The method used in this upbringing is light deprivation. But what purpose does this restriction serve? Don’t parents want their offspring to become independent as quickly as possible? Trees, at least, would answer this question with a resounding no, and recent science backs them up. Scientists have determined that slow growth when the tree is young is a prerequisite to live to a ripe old age. As people, we easily lose sight of what is truly old for a tree, because modern forestry targets a maximum age of 80 to 120 years before plantation trees are cut down and turned into cash. Under natural conditions, trees that age are no thicker than a pencil and no taller than a person. Thanks to slow growth, their inner woody cells are tiny and contain almost no air. That makes the trees flexible and resistant to breaking in storms. Even more important is their heightened resistance to fungi, which have difficulty spreading through the tough little trunks. Injuries are no big deal for such trees, either, because they can easily close wounds up by growing bark over them, before any decay occurs.

Backus Woods, Ontario

Backus Woods, Ontario.

A good upbringing is necessary for a long life, but sometimes the patience of the young trees is sorely tested. Dr. Suzanne Simard of the University of British Columbia, who helped discover maternal instincts in trees, describes mother trees as dominant trees widely linked to other trees in the forest through their fungal–root connections. These trees pass their legacy on to the next generation and exert their influence in the youngsters’ upbringing. “My” small beech trees, which have by now been waiting for at least 80 years, are standing under mother trees that are about 200 years old – the equivalent of 40-year-olds in human terms. The stunted trees can probably expect another 200 years of twiddling their thumbs before it is finally their turn. The wait time is, however, made bearable. Their mothers are in contact with them through their root systems, and they pass along sugar and other nutrients. You might even say they are nursing their babies.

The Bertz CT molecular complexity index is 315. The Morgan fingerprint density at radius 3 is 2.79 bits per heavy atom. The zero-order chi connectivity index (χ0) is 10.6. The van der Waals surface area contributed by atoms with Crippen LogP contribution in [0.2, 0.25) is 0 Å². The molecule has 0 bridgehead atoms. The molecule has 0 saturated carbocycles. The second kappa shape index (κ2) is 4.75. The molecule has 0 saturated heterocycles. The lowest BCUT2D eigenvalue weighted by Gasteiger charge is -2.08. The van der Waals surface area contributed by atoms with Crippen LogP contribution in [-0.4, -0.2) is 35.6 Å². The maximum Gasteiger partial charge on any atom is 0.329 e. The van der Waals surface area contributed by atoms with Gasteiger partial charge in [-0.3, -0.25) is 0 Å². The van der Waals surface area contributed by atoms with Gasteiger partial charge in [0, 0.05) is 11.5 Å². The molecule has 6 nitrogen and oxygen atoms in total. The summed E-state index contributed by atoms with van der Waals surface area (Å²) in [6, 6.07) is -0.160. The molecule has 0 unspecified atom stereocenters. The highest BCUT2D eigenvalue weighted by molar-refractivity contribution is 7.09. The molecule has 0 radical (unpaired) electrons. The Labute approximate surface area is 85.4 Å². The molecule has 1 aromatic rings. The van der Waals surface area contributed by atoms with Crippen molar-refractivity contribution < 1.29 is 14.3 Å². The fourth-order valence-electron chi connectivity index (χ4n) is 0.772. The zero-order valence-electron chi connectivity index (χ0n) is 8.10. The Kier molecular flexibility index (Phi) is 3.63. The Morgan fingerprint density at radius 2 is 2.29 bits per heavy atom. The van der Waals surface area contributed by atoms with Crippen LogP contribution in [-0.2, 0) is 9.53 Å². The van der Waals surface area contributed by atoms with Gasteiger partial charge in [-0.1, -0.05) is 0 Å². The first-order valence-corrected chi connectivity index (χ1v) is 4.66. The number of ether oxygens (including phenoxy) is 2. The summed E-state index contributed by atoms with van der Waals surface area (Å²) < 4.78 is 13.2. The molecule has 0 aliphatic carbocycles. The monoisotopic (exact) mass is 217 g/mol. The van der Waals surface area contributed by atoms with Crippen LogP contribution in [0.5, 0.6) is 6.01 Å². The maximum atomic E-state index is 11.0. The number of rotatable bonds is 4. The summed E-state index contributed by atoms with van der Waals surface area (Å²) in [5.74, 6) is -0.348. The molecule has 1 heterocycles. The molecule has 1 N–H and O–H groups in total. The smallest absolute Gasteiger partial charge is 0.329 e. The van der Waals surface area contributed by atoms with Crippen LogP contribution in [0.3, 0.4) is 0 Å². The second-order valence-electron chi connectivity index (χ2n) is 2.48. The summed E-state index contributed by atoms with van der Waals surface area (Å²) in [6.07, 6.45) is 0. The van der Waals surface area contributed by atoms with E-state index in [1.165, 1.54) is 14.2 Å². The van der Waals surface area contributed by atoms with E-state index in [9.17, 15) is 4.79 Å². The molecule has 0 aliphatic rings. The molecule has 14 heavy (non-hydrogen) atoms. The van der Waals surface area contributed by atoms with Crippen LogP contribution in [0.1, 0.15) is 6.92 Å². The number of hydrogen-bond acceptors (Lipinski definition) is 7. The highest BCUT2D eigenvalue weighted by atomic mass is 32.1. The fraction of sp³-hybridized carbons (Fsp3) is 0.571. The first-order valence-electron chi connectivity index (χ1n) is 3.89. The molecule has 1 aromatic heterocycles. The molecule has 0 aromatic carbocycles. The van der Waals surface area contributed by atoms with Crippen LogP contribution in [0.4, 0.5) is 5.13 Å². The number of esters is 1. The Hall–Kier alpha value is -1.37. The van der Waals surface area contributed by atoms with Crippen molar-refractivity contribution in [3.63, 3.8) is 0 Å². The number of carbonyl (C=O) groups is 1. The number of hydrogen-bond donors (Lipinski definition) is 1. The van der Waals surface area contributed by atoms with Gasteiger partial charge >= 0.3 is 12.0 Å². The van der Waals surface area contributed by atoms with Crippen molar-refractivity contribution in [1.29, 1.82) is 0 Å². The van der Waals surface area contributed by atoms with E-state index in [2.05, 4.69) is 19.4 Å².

East of Lac La Biche, Alberta

East of Lac La Biche, Alberta.

You can observe for yourself whether young trees are playing the waiting game or in a growth spurt. Take a look at the branches of a small silver fir or beech. If the tree is obviously wider than it is tall, then it is in waiting mode. It is not getting sufficient light to create the energy it needs to grow a taller trunk, and therefore the youngster is trying to catch the few leftover rays of sunlight as efficiently as possible. To do this, it lengthens its branches out sideways and grows special, ultra-sensitive leaves or needles that are adapted to shade. Often you can’t even make out the main shoot on trees like these; they resemble flat-topped bonsai.